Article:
The trend toward reversing certification decisions on appeal is no longer limited to state courts in California. If you have a certification order up on appeal in the Ninth Circuit, you need to read Parra v. Bashas', Inc. (9th Cir. 2008) 536 F.3d 975. The Ninth Circuit has repeatedly affirmed commonality findings in employment cases (Dukes v. Wal-Mart, Inc. (9th Cir. 2007) 474 F.3d 1214), but the converse was not true. In fact, until this year, the Ninth Circuit had never reversed a district court finding that commonality was lacking in an employment suit. They did, however, in Parra, wherein the Ninth Circuit held that where the denial of certification was predicated on lack of commonality, and commonality is apparent from the record, District Court’s order denying class certification in a pay discrimination class action is an abuse of discretion and must be reversed.
[T]he Plaintiffs here establish commonality even though their individual factual situations differ because they all seek a common legal remedy for a common wrong. Plaintiffs here not only presented evidence of discriminatory pay scales, but also provided statistical and anecdotal evidence of discrimination by Bashas’, Inc. These pay scales were common for all Bashas’, Inc. employees and provided for different pay for similar jobs based only on the store where the employee worked. The proposed class here shares the alleged discriminatory pay scales of Bashas’, Inc. The class definition seeks to reach those Hispanic employees who suffered past discrimination under these pay scales.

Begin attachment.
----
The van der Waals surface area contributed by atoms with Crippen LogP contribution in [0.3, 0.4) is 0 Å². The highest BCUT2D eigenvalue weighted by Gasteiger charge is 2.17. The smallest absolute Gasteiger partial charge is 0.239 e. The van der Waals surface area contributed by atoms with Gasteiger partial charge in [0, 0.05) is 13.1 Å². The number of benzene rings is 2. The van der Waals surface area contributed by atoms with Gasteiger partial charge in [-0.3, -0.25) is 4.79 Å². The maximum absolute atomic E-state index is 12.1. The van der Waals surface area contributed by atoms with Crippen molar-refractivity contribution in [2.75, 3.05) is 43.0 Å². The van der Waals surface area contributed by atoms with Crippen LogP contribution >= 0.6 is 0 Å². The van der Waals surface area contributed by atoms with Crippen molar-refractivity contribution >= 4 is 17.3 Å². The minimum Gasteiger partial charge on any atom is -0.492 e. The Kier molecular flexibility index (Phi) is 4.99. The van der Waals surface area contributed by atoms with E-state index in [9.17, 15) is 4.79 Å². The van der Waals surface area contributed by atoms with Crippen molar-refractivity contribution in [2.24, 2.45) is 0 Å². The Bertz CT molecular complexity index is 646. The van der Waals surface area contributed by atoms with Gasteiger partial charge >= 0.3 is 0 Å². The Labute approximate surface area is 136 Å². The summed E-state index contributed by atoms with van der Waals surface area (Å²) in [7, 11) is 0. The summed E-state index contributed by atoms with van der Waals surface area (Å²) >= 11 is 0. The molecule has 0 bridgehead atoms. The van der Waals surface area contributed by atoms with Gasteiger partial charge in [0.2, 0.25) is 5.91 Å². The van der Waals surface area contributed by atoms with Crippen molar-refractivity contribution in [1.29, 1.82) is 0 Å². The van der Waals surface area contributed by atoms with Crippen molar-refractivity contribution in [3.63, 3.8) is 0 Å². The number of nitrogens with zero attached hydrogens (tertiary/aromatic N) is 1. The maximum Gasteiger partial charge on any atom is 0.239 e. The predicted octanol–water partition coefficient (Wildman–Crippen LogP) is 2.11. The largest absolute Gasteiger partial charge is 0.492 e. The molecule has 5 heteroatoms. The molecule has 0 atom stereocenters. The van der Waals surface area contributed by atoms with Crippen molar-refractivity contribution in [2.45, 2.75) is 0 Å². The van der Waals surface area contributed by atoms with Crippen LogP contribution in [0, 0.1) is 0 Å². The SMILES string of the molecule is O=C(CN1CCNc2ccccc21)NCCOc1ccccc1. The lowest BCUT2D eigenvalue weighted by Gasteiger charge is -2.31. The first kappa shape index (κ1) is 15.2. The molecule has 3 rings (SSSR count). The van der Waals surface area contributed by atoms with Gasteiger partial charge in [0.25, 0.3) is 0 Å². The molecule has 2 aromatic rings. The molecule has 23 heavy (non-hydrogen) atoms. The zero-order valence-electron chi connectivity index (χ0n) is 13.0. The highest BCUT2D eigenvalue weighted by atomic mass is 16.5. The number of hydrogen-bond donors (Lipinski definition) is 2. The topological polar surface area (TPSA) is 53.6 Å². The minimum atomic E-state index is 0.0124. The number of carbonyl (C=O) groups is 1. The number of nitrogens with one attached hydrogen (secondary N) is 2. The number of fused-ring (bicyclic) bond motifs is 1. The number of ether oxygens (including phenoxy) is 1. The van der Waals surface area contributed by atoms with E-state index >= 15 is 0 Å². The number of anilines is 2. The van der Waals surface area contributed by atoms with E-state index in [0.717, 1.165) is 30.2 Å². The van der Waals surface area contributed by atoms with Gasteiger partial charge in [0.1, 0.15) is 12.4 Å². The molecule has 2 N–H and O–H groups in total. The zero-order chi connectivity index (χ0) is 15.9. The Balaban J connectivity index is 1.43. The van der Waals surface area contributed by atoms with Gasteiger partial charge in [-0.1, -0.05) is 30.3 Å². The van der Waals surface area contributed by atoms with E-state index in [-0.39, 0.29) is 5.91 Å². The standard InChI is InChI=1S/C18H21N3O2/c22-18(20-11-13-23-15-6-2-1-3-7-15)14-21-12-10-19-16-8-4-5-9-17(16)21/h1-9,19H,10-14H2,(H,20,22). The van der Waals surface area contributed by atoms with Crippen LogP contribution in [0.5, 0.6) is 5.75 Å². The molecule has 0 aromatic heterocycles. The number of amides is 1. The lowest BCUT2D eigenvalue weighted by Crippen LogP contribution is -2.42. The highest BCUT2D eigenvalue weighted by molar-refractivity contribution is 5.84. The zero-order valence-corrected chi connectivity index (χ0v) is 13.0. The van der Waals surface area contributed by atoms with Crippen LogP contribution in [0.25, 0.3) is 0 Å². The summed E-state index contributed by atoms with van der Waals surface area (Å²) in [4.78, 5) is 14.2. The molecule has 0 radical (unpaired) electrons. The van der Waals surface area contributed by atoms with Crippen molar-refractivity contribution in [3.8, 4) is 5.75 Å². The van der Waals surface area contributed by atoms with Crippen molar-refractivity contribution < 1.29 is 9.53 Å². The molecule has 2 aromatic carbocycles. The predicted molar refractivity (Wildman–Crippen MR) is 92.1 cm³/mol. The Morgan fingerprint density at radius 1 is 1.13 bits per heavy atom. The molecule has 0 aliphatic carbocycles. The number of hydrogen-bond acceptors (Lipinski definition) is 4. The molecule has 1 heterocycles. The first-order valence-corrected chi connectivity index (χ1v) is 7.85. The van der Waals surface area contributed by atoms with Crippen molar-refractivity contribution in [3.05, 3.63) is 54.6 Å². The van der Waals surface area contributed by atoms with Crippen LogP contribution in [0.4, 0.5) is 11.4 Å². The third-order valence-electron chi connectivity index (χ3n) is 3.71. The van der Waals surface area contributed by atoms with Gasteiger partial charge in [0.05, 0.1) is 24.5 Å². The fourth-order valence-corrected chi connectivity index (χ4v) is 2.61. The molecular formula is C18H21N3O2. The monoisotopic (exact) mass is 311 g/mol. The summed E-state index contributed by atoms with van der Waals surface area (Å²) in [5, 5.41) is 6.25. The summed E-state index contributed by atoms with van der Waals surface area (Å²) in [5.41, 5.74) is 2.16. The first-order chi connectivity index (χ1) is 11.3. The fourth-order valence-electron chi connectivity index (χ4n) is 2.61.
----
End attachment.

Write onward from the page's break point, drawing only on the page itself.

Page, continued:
The defendant argued that "the difficulty in redressing the harm and calculating the various pay disparities for the different employment positions precludes class certification." The Ninth Circuit disagreed. "We have previously held that classes with far more complex remedies can seek redress in the form of a class action. ... The claimed difficulties in the calculations of damages, as they affected the various class members, do not preclude class certification." (citing Staton v. Boeing Co. (9th Cir. 2003) 327 F.3d 938).
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